WindEurope, the European Chemical Industry Council (Cefic) and the European Composites Industry Association (EuCIA) have presented their recommendations for the recycling of wind turbine blades in their new report.
Wind turbines from the first generation back in the 1990s are reaching the end of their life expectancy and around two gigawatts worth of turbines are expected to be refitted between 2019 and 2020.
Up to 85 to 90% of wind turbines’ total mass can be recycled, but turbine blades represent a significant challenge. Made from composite materials to allow for lighter and more durable blades, they require specific processes for recycling.
Currently, the most popular process is through something called cement co-processing, where the mineral components are reused in the cement, and the organic fraction replaces coal as a fuel. Through that process, the CO2 output of the cement manufacturing process can be significantly reduced (up to 16 % reduction is possible if composites represent 75 % of cement raw materials). Cement coprocessing is commercially available for processing large volumes of waste albeit not in all locations.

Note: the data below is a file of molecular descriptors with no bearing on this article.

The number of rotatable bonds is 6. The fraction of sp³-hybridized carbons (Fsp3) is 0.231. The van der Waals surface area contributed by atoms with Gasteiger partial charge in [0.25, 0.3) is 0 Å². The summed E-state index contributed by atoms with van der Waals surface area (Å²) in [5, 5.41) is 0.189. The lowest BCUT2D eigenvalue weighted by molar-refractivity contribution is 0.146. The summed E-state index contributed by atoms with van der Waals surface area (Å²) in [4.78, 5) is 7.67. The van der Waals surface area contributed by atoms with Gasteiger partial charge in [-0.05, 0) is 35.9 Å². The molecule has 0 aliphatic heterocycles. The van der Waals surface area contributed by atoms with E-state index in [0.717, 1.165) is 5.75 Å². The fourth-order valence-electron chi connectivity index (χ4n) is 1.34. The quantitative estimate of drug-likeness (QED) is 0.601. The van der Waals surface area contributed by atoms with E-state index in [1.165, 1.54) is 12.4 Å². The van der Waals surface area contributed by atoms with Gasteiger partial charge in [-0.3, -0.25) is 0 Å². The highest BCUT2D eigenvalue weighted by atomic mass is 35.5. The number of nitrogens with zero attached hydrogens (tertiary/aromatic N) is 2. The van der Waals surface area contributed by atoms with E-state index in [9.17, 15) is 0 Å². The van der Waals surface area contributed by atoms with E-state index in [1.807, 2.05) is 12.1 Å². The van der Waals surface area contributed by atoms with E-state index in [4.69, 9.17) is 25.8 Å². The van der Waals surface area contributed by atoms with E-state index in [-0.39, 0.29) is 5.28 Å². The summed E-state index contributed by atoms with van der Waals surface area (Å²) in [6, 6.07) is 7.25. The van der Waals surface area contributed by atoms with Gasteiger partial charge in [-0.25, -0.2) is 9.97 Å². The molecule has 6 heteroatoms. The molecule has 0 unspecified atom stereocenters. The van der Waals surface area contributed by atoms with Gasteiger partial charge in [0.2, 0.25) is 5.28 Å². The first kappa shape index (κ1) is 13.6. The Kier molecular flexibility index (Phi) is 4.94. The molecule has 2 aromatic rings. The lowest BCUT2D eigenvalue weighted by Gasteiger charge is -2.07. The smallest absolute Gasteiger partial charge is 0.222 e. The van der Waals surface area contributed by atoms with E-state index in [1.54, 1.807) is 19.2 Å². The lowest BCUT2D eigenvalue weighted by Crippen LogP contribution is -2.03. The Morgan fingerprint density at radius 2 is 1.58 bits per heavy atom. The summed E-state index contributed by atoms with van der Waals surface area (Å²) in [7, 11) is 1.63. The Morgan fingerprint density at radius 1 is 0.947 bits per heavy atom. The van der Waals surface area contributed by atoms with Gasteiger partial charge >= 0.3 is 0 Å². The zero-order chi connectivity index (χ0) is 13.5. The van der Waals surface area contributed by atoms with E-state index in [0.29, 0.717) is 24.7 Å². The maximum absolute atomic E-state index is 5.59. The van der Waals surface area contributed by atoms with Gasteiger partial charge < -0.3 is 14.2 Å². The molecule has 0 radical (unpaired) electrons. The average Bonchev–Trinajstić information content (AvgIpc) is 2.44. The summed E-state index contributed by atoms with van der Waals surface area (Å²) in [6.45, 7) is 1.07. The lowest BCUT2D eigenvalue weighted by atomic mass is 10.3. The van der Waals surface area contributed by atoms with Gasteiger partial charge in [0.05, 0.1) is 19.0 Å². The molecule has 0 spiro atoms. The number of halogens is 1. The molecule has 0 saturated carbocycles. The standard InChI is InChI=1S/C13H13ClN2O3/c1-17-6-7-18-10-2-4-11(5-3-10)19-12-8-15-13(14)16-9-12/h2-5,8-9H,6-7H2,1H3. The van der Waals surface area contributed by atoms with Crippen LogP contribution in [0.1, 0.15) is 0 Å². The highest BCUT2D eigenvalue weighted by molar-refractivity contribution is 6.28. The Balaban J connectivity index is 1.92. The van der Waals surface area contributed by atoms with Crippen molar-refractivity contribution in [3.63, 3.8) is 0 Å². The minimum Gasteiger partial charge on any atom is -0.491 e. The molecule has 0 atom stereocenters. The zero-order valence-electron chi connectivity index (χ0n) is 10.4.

Besides cement co-processing, alternative technologies like mechanical recycling, solvolysis and pyrolysis are being developed, ultimately providing the industry with additional solutions for end-of-life.
Investing in renewable energy production and circular solutions should be one of the key drivers of the post-COVID-19 economic recovery. I am very proud of the partnership we have built with the wind energy supply chain to come up with an effective solution to recycling wind blades. This shows that cross-industry and value chain alliances are a very powerful tool for speeding up innovation and scaling up cutting edge technologies.Marco Mensink, Cefic director general.
The report, which can be downloaded here strongly supports increasing and improving composite waste recycling through the development of alternative technologies and are calling on the EU to prioritise R&I funding to diversify and scale up recycling technologies and to develop new, high-performance materials for blades with enhanced circularity as part of the next R&I framework programme called Horizon Europe.